Arrest of poaching vessel shows shark liver oil production could drive species to extinction

Tuesday, 19 Dec, 2017

The arrest of the internationally-blacklisted fishing vessel Labiko 2 by the Liberian Coast Guard, assisted by Sea Shepherd, gives insight into the shadowy and largely unregulated shark liver oil industry. After being kicked out of European waters, these unscrupulous owners and operators, mostly based out of Spain, have set their sights on West Africa.

Sea Shepherd assists the Liberian Coast Guard to board the Labiko 2. Photo by Melissa Romao/Sea Shepherd.

In the mid-1990s, the largely Spanish-owned fleet of approximately 50 deep-water shark fishing boats wreaked havoc in the North East Atlantic Ocean. For almost ten years, these vessels crisscrossed the continental shelf off the United Kingdom with gillnets until the populations of deep-water sharks fell to 20% of their original numbers. Fisheries scientists estimate that the fleet’s combined length of net fishing at any one time was between 5,800 and 8,700 kilometers, the equivalent of stretching a net from Spain to the United States.

Deep-water sharks before livers are removed. Photo by Melissa Romao/Sea Shepherd.

The activity of this fishing fleet, mostly based in Spain, was poorly documented, with little information provided to fisheries management on catch and by-catch. The discard of fishing nets at sea, both through unintentional loss as well as deliberate dumping, was common practice. Approximately 30 kilometers of gillnet was lost per vessel per 4-8 week fishing trip. These lost nets, also called ‘ghost nets’ can go on killing anything it “catches” for many years; they also equated to 750 tons of plastic pollution discarded at sea every month.

On board the Labiko 2, sharks are finned before their livers are processed into oil. Photo by Melissa Romao/Sea Shepherd.

Both the amount of fishing gear used, and the high-level of lost gear, resulted in the deep-water shark populations plummeting.

As a result, the International Council for the Exploration of the Sea declared a zero “total allowable catch” (TAC) for sharks in the North East Atlantic, in effect banning the taking of deep-water sharks. Deep-water shark fishing in both East Africa and India, had the same disastrous effect as in the North East Atlantic.

The discovery of a shark liver oil production facility on board the Labiko 2 in Liberia reveals that the shark plunderers have now come to West Africa.

Liberian Coast Guard sailor inspects shark liver production facility. Photo by Melissa Romao/Sea Shepherd.

When the Labiko 2 was boarded by the Liberian Coast Guard, assisted by Sea Shepherd, it was quickly uncovered that the vessel was not using longline fishing gear as per their license, but rather prohibited deep-water gillnets, and that these gillnets were being used to target deep-water sharks. It was further discovered that the vessel, under its previous name ‘Maine’, was on the international blacklists of three regional fisheries management organizations. When applying for its fishing license in Liberia, the Labiko 2 had submitted what is known within fisheries enforcement as a ‘trojan horse application’, namely an application to conduct a different fishery than intended in order to cloak the destructive impact of their actual activities.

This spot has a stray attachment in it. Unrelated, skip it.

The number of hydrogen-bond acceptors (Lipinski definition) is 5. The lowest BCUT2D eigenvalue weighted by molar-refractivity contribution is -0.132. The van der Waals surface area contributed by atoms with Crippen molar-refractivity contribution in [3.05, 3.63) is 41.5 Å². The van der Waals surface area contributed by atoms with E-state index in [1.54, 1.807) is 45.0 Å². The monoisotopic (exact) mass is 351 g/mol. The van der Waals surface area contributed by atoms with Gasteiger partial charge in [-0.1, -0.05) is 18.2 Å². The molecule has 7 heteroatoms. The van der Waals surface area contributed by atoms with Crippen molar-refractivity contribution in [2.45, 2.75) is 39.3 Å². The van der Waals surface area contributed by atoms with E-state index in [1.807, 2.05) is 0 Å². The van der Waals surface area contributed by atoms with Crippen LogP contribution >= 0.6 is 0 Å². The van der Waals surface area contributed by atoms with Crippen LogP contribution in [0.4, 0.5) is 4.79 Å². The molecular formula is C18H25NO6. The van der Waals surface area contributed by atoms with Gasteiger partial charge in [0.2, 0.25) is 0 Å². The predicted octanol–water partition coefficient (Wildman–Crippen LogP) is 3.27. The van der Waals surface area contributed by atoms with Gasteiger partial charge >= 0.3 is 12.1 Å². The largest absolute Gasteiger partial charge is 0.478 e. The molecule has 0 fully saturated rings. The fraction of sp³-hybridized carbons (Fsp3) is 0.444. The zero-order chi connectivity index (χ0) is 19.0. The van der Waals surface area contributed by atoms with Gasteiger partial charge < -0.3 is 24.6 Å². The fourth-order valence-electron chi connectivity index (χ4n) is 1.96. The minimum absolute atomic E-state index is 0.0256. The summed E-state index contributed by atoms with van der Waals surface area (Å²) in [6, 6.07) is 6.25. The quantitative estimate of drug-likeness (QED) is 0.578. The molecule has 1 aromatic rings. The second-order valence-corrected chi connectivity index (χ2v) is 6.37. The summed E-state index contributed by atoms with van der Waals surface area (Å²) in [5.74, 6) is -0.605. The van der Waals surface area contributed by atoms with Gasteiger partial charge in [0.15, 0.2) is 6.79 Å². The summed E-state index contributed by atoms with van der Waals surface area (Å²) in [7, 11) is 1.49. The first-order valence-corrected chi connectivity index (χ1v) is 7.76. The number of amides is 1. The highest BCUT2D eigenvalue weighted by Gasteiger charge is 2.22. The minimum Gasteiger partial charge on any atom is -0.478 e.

The Liberian Coast Guard inspects the Labiko 2. Photo by Melissa Romao/Sea Shepherd.

“The owners and operators of the Labiko 2 conspired to circumvent the laws of Liberia, devastating the Liberian marine environment in the process. I’ve said it before, and I’ll say it again - the Republic of Liberia is not open for business to plunderers”, said Hon Brownie Samukai, Liberian Minister of National Defense.

Deep-water sharks killed for their fins and liver. Photo by Jake Parker/Sea Shepherd.

On board the Labiko 2 was a shark liver oil production facility. From documents inspected onboard, previous fishing trips had yielded 40, 52 and 60 metric tons of shark liver oil. Forty metric tons of shark liver oil corresponds to approximately 53,000 dead sharks. An average fishing trip for the Labiko 2 was between 15/18 fishing days; meaning that the Labiko 2 was conservatively killing over 500,000 sharks per year.

Shark fetus removed from finned deep-water shark. Photo by Melissa Romao/Sea Shepherd.

Shark species are slow to grow, late to mature, and breed small numbers of offspring, and thus are particularly vulnerable to overfishing. As shown though cargo manifests found on board the Labiko 2, the shark liver oil production industry, because of the sheer number of sharks killed, has an environmental footprint that can wipe out a fishery in just years.

Endangered hammerhead sharks with their fins removed on board the Labiko 2. Photo by Melissa Romao/Sea Shepherd.

“The Labiko 2 is a floating environmental catastrophe and the Liberian Coast Guard and Sea Shepherd have saved hundreds of thousands of sharks through the arrest of this notorious poacher. It is now incumbent upon Liberia to take strong legal action against the Labiko 2 to ensure that populations of sharks in Liberia do not meet the same fate as deep-water sharks did in Europe, East Africa and India”, said Sea Shepherd Director of Campaigns Peter Hammarstedt.

Watch the video: "Poacher killed half a million sharks for liver oil"

Sea Shepherd assists the Liberian Coast Guard to board the Labiko 2 as heavy rain falls. Photo by Melissa Romao/Sea Shepherd.
Sea Shepherd assists the Liberian Coast guard to arrest the Labiko 2. Photo by Melissa Romao/Sea Shepherd.
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